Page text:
# Trigonometry

Trigonometry is a branch of mathematics that concerns the relationships between the sides and angles of triangles. There are three main trigonometric functions: sine, cosine, and tangent.

## Right triangle

Right triangles are widely used in trigonometry. A right triangle is a triangle in which one angle has a measurement of 90° (a right angle), such as the triangle shown below. The other angles of a right triangle are often represented by Greek letters, such as θ, α, and β. The sides of a right triangle are referenced as follows:

• Adjacent: the side next to the angle
• Opposite: the side opposite the angle
• Hypotenuse: the side opposite the right angle. It is also the longest side.

## Trigonometric functions

The main trigonometric functions are sine, cosine, and tangent. Sine, cosine, and tangent are often abbreviated as sin, cos, and tan. Trigonometric functions are also called circular functions.   Example: What is the value of sin(45°), cos(45°), and tan(45°)?   Example: Bob walked 300 m straight up on a 30° hill, how high did Bob climb?

 Height = distance walked × sin(30°) = 300 × 0.5 = 150 m

Thus, Bob reached a height of 150 m after walking 300 m up the slope of the hill.

Secant, cotangent, and cosecant are also trigonometric functions, but they are rarely used.   ## Inverse trigonometric functions

The inverse trigonometric functions are the inverse functions of the trigonometric functions:

 Given y = sine(θ), θ = arcsin(y) Given y = cosine(θ), θ = arccos(y) Given y = tangent(θ), θ = arctan(y)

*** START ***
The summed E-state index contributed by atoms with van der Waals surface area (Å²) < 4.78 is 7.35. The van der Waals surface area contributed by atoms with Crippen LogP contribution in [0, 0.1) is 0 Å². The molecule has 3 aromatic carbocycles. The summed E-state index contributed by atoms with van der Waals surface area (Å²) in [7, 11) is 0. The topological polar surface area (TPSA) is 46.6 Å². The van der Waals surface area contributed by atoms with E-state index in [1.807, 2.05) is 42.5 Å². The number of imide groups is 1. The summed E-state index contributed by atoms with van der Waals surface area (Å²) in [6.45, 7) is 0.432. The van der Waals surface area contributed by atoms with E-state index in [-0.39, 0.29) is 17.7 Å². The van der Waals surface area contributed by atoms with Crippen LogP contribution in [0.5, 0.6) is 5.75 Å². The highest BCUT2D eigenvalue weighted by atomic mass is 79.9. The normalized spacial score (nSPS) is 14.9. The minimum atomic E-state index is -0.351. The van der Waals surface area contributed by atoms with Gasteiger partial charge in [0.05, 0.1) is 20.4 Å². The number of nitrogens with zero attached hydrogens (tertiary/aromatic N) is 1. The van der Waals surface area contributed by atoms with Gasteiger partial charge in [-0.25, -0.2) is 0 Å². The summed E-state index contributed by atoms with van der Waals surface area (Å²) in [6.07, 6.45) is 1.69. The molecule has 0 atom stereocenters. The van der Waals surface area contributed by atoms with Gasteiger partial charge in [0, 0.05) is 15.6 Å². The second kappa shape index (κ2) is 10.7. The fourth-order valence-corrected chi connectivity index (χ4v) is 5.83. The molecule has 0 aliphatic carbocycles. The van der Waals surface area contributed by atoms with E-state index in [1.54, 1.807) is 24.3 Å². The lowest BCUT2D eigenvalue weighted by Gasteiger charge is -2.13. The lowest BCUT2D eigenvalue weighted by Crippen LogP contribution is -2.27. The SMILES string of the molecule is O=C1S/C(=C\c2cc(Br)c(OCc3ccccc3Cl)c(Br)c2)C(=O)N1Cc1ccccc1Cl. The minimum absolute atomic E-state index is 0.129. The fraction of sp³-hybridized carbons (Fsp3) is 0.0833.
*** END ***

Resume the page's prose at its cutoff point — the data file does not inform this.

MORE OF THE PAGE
Arcsin, arccos, and arctan are the inverse functions of sine, cosine, and tangent respectively.

Example: Given a right triangle with opposite length 3 and hypotenuse length 6, what is the value of θ?  ## Non-right triangles

Unlike right triangles, the sine, cosine, and tangent of a non-right triangle cannot be used to calculate the length of the sides and angles of the triangle directly. Instead the following rules can be used. ### The sine rule

For an arbitrary triangle, The sine rule can be used when one side and any two angles are known.

Example:

Given, a=3, B=70°, C=45°, find A, b, and c,

 A = 180° - B - C = 180° - 70° - 45° = 65°  ### The cosine rule

For an arbitrary triangle,

 a2 = b2 + c2 – 2bc·cos(A) b2 = a2 + c2 – 2ac·cos(B) c2 = a2 + b2 – 2ab·cos(C)

The cosine rule can be used when one angle and the two sides next to it are known.

Example:

Given, A=45°, b=3, c=5, find a,

 a2 = b2 + c2 – 2bc·cos(A) = 32 + 52 + 2×3×5×cos(45°) = 55.213